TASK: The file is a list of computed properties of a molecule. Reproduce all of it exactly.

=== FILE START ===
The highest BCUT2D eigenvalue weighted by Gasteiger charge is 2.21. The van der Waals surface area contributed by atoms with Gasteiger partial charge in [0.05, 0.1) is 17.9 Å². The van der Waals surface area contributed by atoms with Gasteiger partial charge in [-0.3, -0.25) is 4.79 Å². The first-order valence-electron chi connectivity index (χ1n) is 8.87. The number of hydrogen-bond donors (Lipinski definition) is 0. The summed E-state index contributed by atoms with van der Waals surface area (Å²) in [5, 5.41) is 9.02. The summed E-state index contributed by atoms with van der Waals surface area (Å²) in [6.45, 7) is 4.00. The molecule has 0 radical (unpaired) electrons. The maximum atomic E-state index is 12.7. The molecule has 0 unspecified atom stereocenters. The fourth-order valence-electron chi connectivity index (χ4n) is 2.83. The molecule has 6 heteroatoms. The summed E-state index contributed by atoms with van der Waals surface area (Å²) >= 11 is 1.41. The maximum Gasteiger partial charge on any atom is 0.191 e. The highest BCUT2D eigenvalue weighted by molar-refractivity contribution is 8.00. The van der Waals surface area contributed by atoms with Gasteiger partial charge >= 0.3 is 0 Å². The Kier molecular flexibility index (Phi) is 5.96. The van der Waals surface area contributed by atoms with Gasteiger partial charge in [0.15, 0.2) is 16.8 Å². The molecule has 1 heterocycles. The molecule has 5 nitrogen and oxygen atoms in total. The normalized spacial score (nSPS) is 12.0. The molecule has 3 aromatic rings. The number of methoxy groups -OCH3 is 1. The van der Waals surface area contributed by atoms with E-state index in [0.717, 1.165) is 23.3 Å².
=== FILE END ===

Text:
The highest BCUT2D eigenvalue weighted by Gasteiger charge is 2.21. The van der Waals surface area contributed by atoms with Gasteiger partial charge in [0.05, 0.1) is 17.9 Å². The van der Waals surface area contributed by atoms with Gasteiger partial charge in [-0.3, -0.25) is 4.79 Å². The first-order valence-electron chi connectivity index (χ1n) is 8.87. The number of hydrogen-bond donors (Lipinski definition) is 0. The summed E-state index contributed by atoms with van der Waals surface area (Å²) in [5, 5.41) is 9.02. The summed E-state index contributed by atoms with van der Waals surface area (Å²) in [6.45, 7) is 4.00. The molecule has 0 radical (unpaired) electrons. The maximum atomic E-state index is 12.7. The molecule has 0 unspecified atom stereocenters. The fourth-order valence-electron chi connectivity index (χ4n) is 2.83. The molecule has 6 heteroatoms. The summed E-state index contributed by atoms with van der Waals surface area (Å²) >= 11 is 1.41. The maximum Gasteiger partial charge on any atom is 0.191 e. The highest BCUT2D eigenvalue weighted by molar-refractivity contribution is 8.00. The van der Waals surface area contributed by atoms with Gasteiger partial charge >= 0.3 is 0 Å². The Kier molecular flexibility index (Phi) is 5.96. The van der Waals surface area contributed by atoms with Gasteiger partial charge in [0.15, 0.2) is 16.8 Å². The molecule has 1 heterocycles. The molecule has 5 nitrogen and oxygen atoms in total. The normalized spacial score (nSPS) is 12.0. The molecule has 3 aromatic rings. The number of methoxy groups -OCH3 is 1. The van der Waals surface area contributed by atoms with E-state index in [0.717, 1.165) is 23.3 Å².